The idea of love as an eradicable disease, and that its elimination would create a perfectly content society, is an interesting one, but it never really becomes clear how the destruction of the "sickness" became the U.S. government's number-one priority. The book lacks the solid world-building really needed to support the reader's suspension of disbelief, but sympathetic characters, suspenseful action scenes, the promise of secrets revealed, and the specter of doomed romance all combine to keep the reader turning pages to the end.
There is a little echo of Atwood's The Handmaid's Tale in the way the government has taken control of so many facets of people's lives, especially their relationships, and there is a big echo of Buffy the Vampire Slayer in the way a metaphor becomes literal. In Lena's world, love really does make you crazy. It really might kill you. And it really can save you in the end....more
Edit (12/7/11): I've given this a second read (this time in audiobook format), and I liked it more the second time around.
I knew I shoEdit (12/7/11): I've given this a second read (this time in audiobook format), and I liked it more the second time around.
I knew I shouldn't stare, but I couldn't look away. Girls this strange didn't exist in Boyer. They lived in Columbia or Kansas City or places like that.
High school senior Logan Witherspoon has known all of his classmates since kindergarten. In a town the size of Boyer, MO, everyone knows everyone. So, it's a surprise when a new girl, Sage, joins his biology class. With her outgoing nature and flashy clothes, she seems like the polar opposite of Logan's ex-girlfriend, the girl he dated for three years and thought he might one day marry. Sage is attractive and intriguing, but Logan knows she's hiding something about her past. He never thinks to suspect that her secret is that she was born in a male body.
The first-person narration gives the reader Sage's story filtered through Logan's experience, making this more a story about Logan's meandering journey out of total transphobia than about Sage herself. Katcher creates a believably confused and sympathetic Logan, so it's unfortunate that Sage feels like an amalgamation rather than a fully-fledged character in her own right, as if events from different people's lives were thrown together and expected to become a coherent backstory.
Katcher explores the meanings and boundaries of friendship, love, and loyalty, issues that any teenager struggles with. Logan's interactions with his sister, mother, and friends contrast against Sage's description of her relationships with her parents and sister, just as the relationship Logan had with his ex-girlfriend forms a stark contrast to his developing relationship with Sage. Logan's story will prompt teen readers (and maybe some adults, too) to think about how they would act in his situation. And that can only be a good thing. ...more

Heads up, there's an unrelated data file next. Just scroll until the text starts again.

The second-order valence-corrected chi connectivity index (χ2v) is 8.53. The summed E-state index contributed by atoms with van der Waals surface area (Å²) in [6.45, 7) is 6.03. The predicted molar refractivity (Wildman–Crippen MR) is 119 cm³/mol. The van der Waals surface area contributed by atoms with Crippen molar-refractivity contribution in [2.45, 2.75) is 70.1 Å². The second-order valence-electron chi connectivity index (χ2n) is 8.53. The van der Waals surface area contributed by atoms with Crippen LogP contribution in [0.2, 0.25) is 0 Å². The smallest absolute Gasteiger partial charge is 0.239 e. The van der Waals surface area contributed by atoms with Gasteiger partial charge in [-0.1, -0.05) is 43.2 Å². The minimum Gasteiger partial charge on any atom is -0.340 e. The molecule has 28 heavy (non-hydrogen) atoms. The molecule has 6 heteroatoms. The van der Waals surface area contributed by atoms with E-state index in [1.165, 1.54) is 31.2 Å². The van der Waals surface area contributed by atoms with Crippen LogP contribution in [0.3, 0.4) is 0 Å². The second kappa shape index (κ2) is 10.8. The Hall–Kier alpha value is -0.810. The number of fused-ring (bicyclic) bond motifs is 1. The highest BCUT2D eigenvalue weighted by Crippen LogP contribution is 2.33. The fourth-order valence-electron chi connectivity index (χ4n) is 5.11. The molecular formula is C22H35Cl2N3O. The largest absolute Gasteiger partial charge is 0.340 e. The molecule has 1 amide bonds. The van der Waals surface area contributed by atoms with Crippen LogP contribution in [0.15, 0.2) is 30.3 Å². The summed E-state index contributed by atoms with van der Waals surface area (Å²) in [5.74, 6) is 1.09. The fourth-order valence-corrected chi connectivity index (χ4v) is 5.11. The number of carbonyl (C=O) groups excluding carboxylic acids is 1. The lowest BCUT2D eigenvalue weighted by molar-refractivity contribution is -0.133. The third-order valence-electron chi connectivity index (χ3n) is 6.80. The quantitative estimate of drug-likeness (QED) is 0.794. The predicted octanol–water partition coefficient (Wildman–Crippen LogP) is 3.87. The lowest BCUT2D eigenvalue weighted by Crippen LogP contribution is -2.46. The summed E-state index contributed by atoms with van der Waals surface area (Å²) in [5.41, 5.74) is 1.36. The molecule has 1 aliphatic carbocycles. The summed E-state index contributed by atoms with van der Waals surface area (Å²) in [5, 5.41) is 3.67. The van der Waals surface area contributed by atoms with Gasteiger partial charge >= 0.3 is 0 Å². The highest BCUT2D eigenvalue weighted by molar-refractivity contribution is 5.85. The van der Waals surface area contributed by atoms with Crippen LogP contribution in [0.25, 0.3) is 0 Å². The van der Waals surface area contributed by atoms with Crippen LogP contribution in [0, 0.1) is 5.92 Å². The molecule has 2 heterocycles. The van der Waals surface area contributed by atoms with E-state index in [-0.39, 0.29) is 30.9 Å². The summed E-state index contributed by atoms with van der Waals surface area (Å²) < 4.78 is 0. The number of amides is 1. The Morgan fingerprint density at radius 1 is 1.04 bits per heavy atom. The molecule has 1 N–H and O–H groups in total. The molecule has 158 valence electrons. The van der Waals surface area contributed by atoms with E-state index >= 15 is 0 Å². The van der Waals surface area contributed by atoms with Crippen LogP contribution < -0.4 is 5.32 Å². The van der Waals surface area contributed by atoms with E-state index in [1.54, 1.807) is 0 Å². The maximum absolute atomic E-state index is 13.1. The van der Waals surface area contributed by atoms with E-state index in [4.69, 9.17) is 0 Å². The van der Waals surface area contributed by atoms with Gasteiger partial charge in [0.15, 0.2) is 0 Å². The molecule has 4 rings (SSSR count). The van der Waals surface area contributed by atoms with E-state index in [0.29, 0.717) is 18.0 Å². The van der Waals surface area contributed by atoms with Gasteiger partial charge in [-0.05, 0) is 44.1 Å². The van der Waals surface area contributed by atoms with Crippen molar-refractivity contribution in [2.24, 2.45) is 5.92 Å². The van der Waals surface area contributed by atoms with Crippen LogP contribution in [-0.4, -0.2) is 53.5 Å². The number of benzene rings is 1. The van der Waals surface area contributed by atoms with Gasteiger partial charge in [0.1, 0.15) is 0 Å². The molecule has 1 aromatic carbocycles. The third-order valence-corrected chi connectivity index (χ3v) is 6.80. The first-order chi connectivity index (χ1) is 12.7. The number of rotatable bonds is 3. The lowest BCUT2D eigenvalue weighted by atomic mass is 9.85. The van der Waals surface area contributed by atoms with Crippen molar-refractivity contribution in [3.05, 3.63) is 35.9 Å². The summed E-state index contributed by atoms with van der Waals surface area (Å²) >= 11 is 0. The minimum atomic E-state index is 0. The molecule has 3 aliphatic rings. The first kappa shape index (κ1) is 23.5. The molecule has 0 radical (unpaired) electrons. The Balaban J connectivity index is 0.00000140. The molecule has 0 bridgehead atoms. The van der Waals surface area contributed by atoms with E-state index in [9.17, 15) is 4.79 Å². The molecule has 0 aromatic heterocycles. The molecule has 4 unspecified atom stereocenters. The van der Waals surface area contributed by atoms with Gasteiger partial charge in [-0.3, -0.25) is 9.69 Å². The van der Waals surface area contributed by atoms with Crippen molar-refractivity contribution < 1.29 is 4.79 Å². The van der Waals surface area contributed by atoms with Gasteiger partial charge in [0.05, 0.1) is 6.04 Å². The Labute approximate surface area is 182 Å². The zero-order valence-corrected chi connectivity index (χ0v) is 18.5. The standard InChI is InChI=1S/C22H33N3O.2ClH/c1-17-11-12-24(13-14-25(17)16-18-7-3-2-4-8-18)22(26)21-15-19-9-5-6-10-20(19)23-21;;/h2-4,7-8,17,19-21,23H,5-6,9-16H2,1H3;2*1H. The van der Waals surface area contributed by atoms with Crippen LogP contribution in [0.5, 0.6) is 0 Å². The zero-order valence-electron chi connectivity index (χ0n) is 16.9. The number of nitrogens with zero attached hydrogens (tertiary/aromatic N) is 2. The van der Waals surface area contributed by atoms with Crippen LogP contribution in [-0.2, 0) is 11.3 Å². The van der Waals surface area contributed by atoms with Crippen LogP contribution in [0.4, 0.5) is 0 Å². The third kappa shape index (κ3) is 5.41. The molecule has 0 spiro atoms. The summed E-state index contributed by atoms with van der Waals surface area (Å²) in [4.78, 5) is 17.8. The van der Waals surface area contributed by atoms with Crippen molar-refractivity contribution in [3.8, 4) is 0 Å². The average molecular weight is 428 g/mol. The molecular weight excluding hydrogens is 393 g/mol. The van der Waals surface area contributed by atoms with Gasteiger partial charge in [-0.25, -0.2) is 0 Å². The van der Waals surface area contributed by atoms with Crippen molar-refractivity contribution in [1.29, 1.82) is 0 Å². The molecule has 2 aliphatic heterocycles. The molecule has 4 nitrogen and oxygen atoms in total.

Book Source: e-ARC from publisher via NetGalley.com, by request
Maybe God was a giant eyeball in the hazy June sky, only there was a burn mark on His pBook Source: e-ARC from publisher via NetGalley.com, by request
Maybe God was a giant eyeball in the hazy June sky, only there was a burn mark on His pupil in the exact spot of Black Creek, North Carolina, and that was why He didn't see me.
For the last three years, 16-year-old Cat has been keeping to herself. Something bad happened, and after it did, she stopped talking to just about anyone, even her best friend, Patrick. But when Patrick is found unconscious outside the gas station, left for dead, the victim of an apparent homophobic hate crime, she takes it upon herself to uncover his attacker.
The book opens with a newspaper account of the attack on Patrick and a description of the hard times the town of Black Creek, NC, had recently faced, complete with quotes from townspeople that make certain prejudices clear from the start. The rest of the novel is told from Cat's first-person point-of-view. She questions everyone from her own brother to the local meth distributor, forcing buried secrets out into the open once and for all. Poverty and addiction have taken their toll on quite a few residents of Black Creek, and Cat's suspicion that the local law enforcement won't work too hard on solving the case is easy to believe.
Myracle weaves a gripping story, creating strong characters and providing just enough misdirection to keep the mystery intriguing. Squeamish readers be warned: there is strong language and some violence in this book, but none of it feels gratuitous. Drugs and guns are plentiful in Black Creek, and some ugly slurs come all-too-easily from characters' mouths. Cat's struggle to deal with her own past and her determination to find Patrick's attacker build up to a satisfying conclusion. I was up until 1 in the morning finishing the last few chapters; I just couldn't put it down.
Shine is scheduled for publication in May of 2011.